During my time at the museum, I’ve found specific items in the collection that I’ve begun to research and have investigated where they are from and who might have owned them. I’ve also had the feeling you sometimes get in museums – of the many items on display, there are some from the 1950’s that evoke a sense of a preserved time capsule. In particular, a children’s play size melamine set of dishes and a miniature stove. Other items include the red Grand piano in the doll’s house and a silver ornate baby’s whistle, which I am informed, is the oldest item in the collection.
I’ve also been looking through the reference library, one book in particular which stood out was Antonia Fraser’s A History of Toys. It detailed the historical record of artefacts and antiques from ancient civilisations to present day. I also read the museum copy of Polar the Titanic bear, which tells the story of the Spedden family’s international travels through the eyes of their son’s Steiff polar bear, named Polar. There are few of these bears in the world and one is in the collection here. The story was written by Daisy Spedden, in light of the unexpected end that their journey had and to help her son manage the trauma of the events that ensued.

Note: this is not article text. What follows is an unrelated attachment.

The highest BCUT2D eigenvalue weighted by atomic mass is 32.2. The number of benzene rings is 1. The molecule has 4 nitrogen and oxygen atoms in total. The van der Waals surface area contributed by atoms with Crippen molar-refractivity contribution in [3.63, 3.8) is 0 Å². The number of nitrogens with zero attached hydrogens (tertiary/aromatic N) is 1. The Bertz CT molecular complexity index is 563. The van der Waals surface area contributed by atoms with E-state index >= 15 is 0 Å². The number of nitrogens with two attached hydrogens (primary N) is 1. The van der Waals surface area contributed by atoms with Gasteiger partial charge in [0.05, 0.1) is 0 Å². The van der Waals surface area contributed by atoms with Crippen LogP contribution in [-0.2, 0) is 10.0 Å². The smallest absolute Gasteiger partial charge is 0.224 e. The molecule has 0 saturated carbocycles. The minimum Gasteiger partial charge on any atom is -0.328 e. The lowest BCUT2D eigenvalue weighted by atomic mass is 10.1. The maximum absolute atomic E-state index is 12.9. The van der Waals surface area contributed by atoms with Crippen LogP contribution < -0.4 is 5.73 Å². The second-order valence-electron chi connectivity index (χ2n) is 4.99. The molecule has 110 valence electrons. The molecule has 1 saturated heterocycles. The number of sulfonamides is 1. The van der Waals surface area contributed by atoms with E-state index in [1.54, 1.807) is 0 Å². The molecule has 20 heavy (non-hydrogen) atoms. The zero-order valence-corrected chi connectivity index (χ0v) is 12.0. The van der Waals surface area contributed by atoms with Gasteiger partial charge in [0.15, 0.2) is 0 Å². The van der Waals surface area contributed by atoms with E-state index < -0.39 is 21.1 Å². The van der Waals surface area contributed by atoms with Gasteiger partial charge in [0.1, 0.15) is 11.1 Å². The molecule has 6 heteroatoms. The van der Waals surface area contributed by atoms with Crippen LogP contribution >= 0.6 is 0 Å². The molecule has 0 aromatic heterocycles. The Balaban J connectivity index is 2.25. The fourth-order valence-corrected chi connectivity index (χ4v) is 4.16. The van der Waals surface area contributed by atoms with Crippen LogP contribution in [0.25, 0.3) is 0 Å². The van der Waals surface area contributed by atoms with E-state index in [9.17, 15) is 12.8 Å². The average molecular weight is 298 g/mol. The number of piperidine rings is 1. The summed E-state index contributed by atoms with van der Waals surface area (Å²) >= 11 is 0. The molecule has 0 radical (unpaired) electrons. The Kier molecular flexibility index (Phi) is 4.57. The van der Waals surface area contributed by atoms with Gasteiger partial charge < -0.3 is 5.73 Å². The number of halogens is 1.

|Douglas Spedden playing with a spinning top on board RMS Titanic|
Louise Clement is a MA Creative writing student at University of Brighton. She is a poet and writer. She has run events in the Brighton Fringe, had her work displayed in a local gallery and published in avant-garde magazine Rag n Rock.
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